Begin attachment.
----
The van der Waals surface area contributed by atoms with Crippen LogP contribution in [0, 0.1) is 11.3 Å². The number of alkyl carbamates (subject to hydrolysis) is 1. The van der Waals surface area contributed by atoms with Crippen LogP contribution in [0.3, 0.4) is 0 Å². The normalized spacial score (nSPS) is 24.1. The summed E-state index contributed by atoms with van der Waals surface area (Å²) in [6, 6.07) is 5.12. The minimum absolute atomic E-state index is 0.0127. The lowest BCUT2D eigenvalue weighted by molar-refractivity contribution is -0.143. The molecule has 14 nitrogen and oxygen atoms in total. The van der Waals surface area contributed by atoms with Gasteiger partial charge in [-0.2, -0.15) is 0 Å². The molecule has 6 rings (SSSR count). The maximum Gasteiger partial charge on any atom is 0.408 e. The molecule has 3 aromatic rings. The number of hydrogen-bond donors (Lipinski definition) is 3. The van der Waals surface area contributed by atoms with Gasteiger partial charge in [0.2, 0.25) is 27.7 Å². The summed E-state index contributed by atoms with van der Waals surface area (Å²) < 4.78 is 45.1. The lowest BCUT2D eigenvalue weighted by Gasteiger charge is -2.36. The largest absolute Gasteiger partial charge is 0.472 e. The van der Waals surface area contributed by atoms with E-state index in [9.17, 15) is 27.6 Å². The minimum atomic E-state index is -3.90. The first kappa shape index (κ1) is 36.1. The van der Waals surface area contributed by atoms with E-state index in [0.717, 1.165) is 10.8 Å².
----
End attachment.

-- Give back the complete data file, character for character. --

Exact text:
The van der Waals surface area contributed by atoms with Crippen LogP contribution in [0, 0.1) is 11.3 Å². The number of alkyl carbamates (subject to hydrolysis) is 1. The van der Waals surface area contributed by atoms with Crippen LogP contribution in [0.3, 0.4) is 0 Å². The normalized spacial score (nSPS) is 24.1. The summed E-state index contributed by atoms with van der Waals surface area (Å²) in [6, 6.07) is 5.12. The minimum absolute atomic E-state index is 0.0127. The lowest BCUT2D eigenvalue weighted by molar-refractivity contribution is -0.143. The molecule has 14 nitrogen and oxygen atoms in total. The van der Waals surface area contributed by atoms with Gasteiger partial charge in [-0.2, -0.15) is 0 Å². The molecule has 6 rings (SSSR count). The maximum Gasteiger partial charge on any atom is 0.408 e. The molecule has 3 aromatic rings. The number of hydrogen-bond donors (Lipinski definition) is 3. The van der Waals surface area contributed by atoms with Gasteiger partial charge in [0.2, 0.25) is 27.7 Å². The summed E-state index contributed by atoms with van der Waals surface area (Å²) < 4.78 is 45.1. The lowest BCUT2D eigenvalue weighted by Gasteiger charge is -2.36. The largest absolute Gasteiger partial charge is 0.472 e. The van der Waals surface area contributed by atoms with E-state index in [9.17, 15) is 27.6 Å². The minimum atomic E-state index is -3.90. The first kappa shape index (κ1) is 36.1. The van der Waals surface area contributed by atoms with E-state index in [0.717, 1.165) is 10.8 Å².